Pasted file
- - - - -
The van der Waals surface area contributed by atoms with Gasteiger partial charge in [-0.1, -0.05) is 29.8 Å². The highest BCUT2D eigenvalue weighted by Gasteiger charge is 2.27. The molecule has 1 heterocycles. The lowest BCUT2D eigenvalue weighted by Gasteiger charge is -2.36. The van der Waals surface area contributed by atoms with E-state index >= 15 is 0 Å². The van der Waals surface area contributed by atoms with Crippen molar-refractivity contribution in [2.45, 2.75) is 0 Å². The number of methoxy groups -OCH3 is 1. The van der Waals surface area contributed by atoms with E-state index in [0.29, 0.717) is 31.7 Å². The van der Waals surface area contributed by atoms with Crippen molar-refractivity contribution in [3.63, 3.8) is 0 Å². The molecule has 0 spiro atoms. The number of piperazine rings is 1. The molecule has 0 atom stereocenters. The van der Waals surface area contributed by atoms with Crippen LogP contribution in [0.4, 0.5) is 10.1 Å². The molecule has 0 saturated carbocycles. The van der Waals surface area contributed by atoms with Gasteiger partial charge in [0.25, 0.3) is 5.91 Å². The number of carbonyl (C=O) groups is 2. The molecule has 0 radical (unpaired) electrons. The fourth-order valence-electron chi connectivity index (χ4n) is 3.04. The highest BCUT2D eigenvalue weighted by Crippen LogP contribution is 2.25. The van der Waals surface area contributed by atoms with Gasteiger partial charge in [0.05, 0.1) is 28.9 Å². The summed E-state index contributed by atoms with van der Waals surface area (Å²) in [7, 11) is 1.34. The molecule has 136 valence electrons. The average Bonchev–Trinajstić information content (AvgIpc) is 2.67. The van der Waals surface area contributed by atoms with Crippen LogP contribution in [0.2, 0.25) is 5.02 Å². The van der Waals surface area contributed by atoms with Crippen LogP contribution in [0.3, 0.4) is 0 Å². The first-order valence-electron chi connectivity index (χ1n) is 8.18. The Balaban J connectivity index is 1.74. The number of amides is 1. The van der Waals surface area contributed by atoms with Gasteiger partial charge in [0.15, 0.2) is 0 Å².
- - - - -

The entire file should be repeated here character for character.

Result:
The van der Waals surface area contributed by atoms with Gasteiger partial charge in [-0.1, -0.05) is 29.8 Å². The highest BCUT2D eigenvalue weighted by Gasteiger charge is 2.27. The molecule has 1 heterocycles. The lowest BCUT2D eigenvalue weighted by Gasteiger charge is -2.36. The van der Waals surface area contributed by atoms with E-state index >= 15 is 0 Å². The van der Waals surface area contributed by atoms with Crippen molar-refractivity contribution in [2.45, 2.75) is 0 Å². The number of methoxy groups -OCH3 is 1. The van der Waals surface area contributed by atoms with E-state index in [0.29, 0.717) is 31.7 Å². The van der Waals surface area contributed by atoms with Crippen molar-refractivity contribution in [3.63, 3.8) is 0 Å². The molecule has 0 spiro atoms. The number of piperazine rings is 1. The molecule has 0 atom stereocenters. The van der Waals surface area contributed by atoms with Crippen LogP contribution in [0.4, 0.5) is 10.1 Å². The molecule has 0 saturated carbocycles. The van der Waals surface area contributed by atoms with Gasteiger partial charge in [0.25, 0.3) is 5.91 Å². The number of carbonyl (C=O) groups is 2. The molecule has 0 radical (unpaired) electrons. The fourth-order valence-electron chi connectivity index (χ4n) is 3.04. The highest BCUT2D eigenvalue weighted by Crippen LogP contribution is 2.25. The van der Waals surface area contributed by atoms with Gasteiger partial charge in [0.05, 0.1) is 28.9 Å². The summed E-state index contributed by atoms with van der Waals surface area (Å²) in [7, 11) is 1.34. The molecule has 136 valence electrons. The average Bonchev–Trinajstić information content (AvgIpc) is 2.67. The van der Waals surface area contributed by atoms with Crippen LogP contribution in [0.2, 0.25) is 5.02 Å². The van der Waals surface area contributed by atoms with Crippen LogP contribution in [0.3, 0.4) is 0 Å². The first-order valence-electron chi connectivity index (χ1n) is 8.18. The Balaban J connectivity index is 1.74. The number of amides is 1. The van der Waals surface area contributed by atoms with Gasteiger partial charge in [0.15, 0.2) is 0 Å².